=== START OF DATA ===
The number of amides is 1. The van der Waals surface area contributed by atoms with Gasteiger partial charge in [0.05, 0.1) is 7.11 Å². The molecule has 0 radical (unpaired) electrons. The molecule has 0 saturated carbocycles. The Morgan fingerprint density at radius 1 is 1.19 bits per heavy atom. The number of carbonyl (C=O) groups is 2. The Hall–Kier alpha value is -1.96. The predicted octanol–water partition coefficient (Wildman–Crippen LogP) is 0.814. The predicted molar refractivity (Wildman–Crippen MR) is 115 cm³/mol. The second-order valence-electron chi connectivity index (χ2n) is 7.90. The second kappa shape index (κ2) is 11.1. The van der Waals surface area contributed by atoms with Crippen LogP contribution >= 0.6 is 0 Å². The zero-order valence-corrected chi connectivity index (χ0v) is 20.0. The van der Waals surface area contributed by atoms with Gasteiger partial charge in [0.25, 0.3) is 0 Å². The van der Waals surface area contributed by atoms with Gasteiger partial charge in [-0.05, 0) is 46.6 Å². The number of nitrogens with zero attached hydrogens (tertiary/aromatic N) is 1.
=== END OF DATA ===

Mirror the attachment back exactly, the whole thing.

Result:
The number of amides is 1. The van der Waals surface area contributed by atoms with Gasteiger partial charge in [0.05, 0.1) is 7.11 Å². The molecule has 0 radical (unpaired) electrons. The molecule has 0 saturated carbocycles. The Morgan fingerprint density at radius 1 is 1.19 bits per heavy atom. The number of carbonyl (C=O) groups is 2. The Hall–Kier alpha value is -1.96. The predicted octanol–water partition coefficient (Wildman–Crippen LogP) is 0.814. The predicted molar refractivity (Wildman–Crippen MR) is 115 cm³/mol. The second-order valence-electron chi connectivity index (χ2n) is 7.90. The second kappa shape index (κ2) is 11.1. The van der Waals surface area contributed by atoms with Crippen LogP contribution >= 0.6 is 0 Å². The zero-order valence-corrected chi connectivity index (χ0v) is 20.0. The van der Waals surface area contributed by atoms with Gasteiger partial charge in [0.25, 0.3) is 0 Å². The van der Waals surface area contributed by atoms with Gasteiger partial charge in [-0.05, 0) is 46.6 Å². The number of nitrogens with zero attached hydrogens (tertiary/aromatic N) is 1.